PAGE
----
#Four kernels with different widths 
    kernel0=GaussianKernel(feats_tr, feats_tr, 1)  
    kernel1=GaussianKernel(feats_tr, feats_tr, 5)
    kernel2=GaussianKernel(feats_tr, feats_tr, 7)
    kernel3=GaussianKernel(feats_tr, feats_tr, 10)
    kernel = CombinedKernel()
    kernel.append_kernel(kernel0)
    kernel.append_kernel(kernel1)
    kernel.append_kernel(kernel2)
    kernel.append_kernel(kernel3)
    
    kernel.init(feats_tr, feats_tr)
    mkl = MKLClassification()
    mkl.set_mkl_norm(1)
    mkl.set_C(1, 1)
    mkl.set_kernel(kernel)
    mkl.set_labels(lab)
    
    mkl.train()
    
    w=kernel.get_subkernel_weights()
    return w, mkl

def test_mkl(mkl, grid):
    kernel0t=GaussianKernel(feats_tr, grid, 1)
    kernel1t=GaussianKernel(feats_tr, grid, 5)
    kernel2t=GaussianKernel(feats_tr, grid, 7)
    kernel3t=GaussianKernel(feats_tr, grid, 10)
    kernelt = CombinedKernel()
    kernelt.append_kernel(kernel0t)
    kernelt.append_kernel(kernel1t)
    kernelt.append_kernel(kernel2t)
    kernelt.append_kernel(kernel3t)
    kernelt.init(feats_tr, grid)
    mkl.set_kernel(kernelt)
    out=mkl.apply()
    return out

size=50
x1=linspace(-10, 10, size)
x2=linspace(-10, 10, size)
x, y=meshgrid(x1, x2)
grid=RealFeatures(array((ravel(x), ravel(y))))


w, mkl=train_mkl(c, feats_tr)
print w
out=test_mkl(mkl,grid)

z=out.get_values().reshape((size, size))

figure(figsize=(5,5))
c=pcolor(x, y, z)
_=contour(x, y, z, linewidths=1, colors='black', hold=True)
title('classification with constant separation')
_=colorbar(c)
[  3.70950371e-05   6.13400940e-01   3.84762085e-01   1.79988016e-03]

As we can see the MKL classifier classifies them as expected. Now let's vary the separation and see how it affects the weights.The choice of the kernel width of the Gaussian kernel used for classification is expected to depend on the separation distance of the learning problem. An increased distance between the circles will correspond to a larger optimal kernel width. This effect should be visible in the results of the MKL, where we used MKL-SVMs with four kernels with different widths (1,5,7,10).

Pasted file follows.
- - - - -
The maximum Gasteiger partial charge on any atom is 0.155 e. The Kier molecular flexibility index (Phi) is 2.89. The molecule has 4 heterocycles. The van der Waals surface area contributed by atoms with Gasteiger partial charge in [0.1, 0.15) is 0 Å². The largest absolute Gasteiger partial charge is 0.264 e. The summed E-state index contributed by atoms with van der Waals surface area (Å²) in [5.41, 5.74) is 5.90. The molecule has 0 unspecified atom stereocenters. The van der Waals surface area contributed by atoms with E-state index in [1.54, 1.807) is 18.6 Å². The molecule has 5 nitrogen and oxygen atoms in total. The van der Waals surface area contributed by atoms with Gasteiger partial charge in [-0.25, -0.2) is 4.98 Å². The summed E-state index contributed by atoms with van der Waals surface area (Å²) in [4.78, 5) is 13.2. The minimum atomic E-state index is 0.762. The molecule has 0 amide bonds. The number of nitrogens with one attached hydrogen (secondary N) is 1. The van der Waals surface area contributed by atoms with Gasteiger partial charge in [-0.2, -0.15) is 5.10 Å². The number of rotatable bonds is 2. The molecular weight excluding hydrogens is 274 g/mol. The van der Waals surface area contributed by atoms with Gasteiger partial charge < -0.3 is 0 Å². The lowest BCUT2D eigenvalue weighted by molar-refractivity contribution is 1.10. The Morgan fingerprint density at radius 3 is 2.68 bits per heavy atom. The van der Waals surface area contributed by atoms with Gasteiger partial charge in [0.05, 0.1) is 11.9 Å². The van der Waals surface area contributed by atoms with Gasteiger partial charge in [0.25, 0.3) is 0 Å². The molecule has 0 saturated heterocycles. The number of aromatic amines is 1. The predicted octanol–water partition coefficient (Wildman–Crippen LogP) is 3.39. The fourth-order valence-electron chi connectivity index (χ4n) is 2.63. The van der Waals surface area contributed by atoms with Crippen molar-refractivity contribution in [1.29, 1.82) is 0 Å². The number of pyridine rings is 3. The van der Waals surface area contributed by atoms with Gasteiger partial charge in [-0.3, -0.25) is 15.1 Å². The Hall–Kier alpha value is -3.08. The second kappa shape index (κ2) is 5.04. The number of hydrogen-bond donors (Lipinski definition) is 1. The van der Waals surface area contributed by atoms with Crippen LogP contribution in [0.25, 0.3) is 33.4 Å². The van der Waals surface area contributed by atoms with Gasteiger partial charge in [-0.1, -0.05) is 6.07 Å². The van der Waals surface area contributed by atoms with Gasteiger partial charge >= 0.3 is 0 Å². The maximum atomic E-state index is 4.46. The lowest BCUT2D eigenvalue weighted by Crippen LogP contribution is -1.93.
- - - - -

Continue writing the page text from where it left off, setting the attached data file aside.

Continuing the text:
In []:
range1=linspace(5.5,7.5,50)
x=linspace(1.5,3.5,50)
temp=[]

for i in range1:
    #vary separation between circles
    c, feats=get_data(4,i) 
    w, mkl=train_mkl(c, feats)
    temp.append(w)
y=array([temp[i] for i in range(0,50)]).T
In []:
figure(figsize=(20,5))
_=plot(x, y[0,:], color='k', linewidth=2)
_=plot(x, y[1,:], color='r', linewidth=2)
_=plot(x, y[2,:], color='g', linewidth=2)
_=plot(x, y[3,:], color='y', linewidth=2)
title("Comparison between kernel widths and weights")
ylabel("Weight")
xlabel("Distance between circles")
_=legend(["1","5","7","10"])
 

In the above plot we see the kernel weightings obtained for the four kernels. Every line shows one weighting. The courses of the kernel weightings reflect the development of the learning problem: as long as the problem is difficult the best separation can be obtained when using the kernel with smallest width. The low width kernel looses importance when the distance between the circle increases and larger kernel widths obtain a larger weight in MKL. Increasing the distance between the circles, kernels with greater widths are used.